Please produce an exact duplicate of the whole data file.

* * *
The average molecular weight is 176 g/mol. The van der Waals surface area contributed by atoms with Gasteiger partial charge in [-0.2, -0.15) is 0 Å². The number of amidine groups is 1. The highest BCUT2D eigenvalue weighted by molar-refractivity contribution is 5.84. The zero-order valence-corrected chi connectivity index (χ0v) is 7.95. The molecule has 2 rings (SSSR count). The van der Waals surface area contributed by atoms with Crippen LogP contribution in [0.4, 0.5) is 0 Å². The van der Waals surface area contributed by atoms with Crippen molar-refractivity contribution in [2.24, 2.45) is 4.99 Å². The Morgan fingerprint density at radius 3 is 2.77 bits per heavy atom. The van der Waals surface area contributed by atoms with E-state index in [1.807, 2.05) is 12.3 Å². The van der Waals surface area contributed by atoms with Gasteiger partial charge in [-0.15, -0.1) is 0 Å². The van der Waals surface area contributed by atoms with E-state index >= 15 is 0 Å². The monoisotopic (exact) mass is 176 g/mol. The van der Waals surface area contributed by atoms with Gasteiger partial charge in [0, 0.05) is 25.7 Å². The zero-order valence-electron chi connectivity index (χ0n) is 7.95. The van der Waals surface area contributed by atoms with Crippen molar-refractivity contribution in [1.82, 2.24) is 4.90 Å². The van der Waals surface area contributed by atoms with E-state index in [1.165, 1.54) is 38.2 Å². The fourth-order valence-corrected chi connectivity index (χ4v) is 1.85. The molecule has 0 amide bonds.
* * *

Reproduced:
The average molecular weight is 176 g/mol. The van der Waals surface area contributed by atoms with Gasteiger partial charge in [-0.2, -0.15) is 0 Å². The number of amidine groups is 1. The highest BCUT2D eigenvalue weighted by molar-refractivity contribution is 5.84. The zero-order valence-corrected chi connectivity index (χ0v) is 7.95. The molecule has 2 rings (SSSR count). The van der Waals surface area contributed by atoms with Crippen LogP contribution in [0.4, 0.5) is 0 Å². The van der Waals surface area contributed by atoms with Crippen molar-refractivity contribution in [2.24, 2.45) is 4.99 Å². The Morgan fingerprint density at radius 3 is 2.77 bits per heavy atom. The van der Waals surface area contributed by atoms with E-state index in [1.807, 2.05) is 12.3 Å². The van der Waals surface area contributed by atoms with Gasteiger partial charge in [-0.15, -0.1) is 0 Å². The van der Waals surface area contributed by atoms with E-state index >= 15 is 0 Å². The monoisotopic (exact) mass is 176 g/mol. The van der Waals surface area contributed by atoms with Gasteiger partial charge in [0, 0.05) is 25.7 Å². The zero-order valence-electron chi connectivity index (χ0n) is 7.95. The van der Waals surface area contributed by atoms with Crippen molar-refractivity contribution in [1.82, 2.24) is 4.90 Å². The van der Waals surface area contributed by atoms with E-state index in [1.165, 1.54) is 38.2 Å². The fourth-order valence-corrected chi connectivity index (χ4v) is 1.85. The molecule has 0 amide bonds.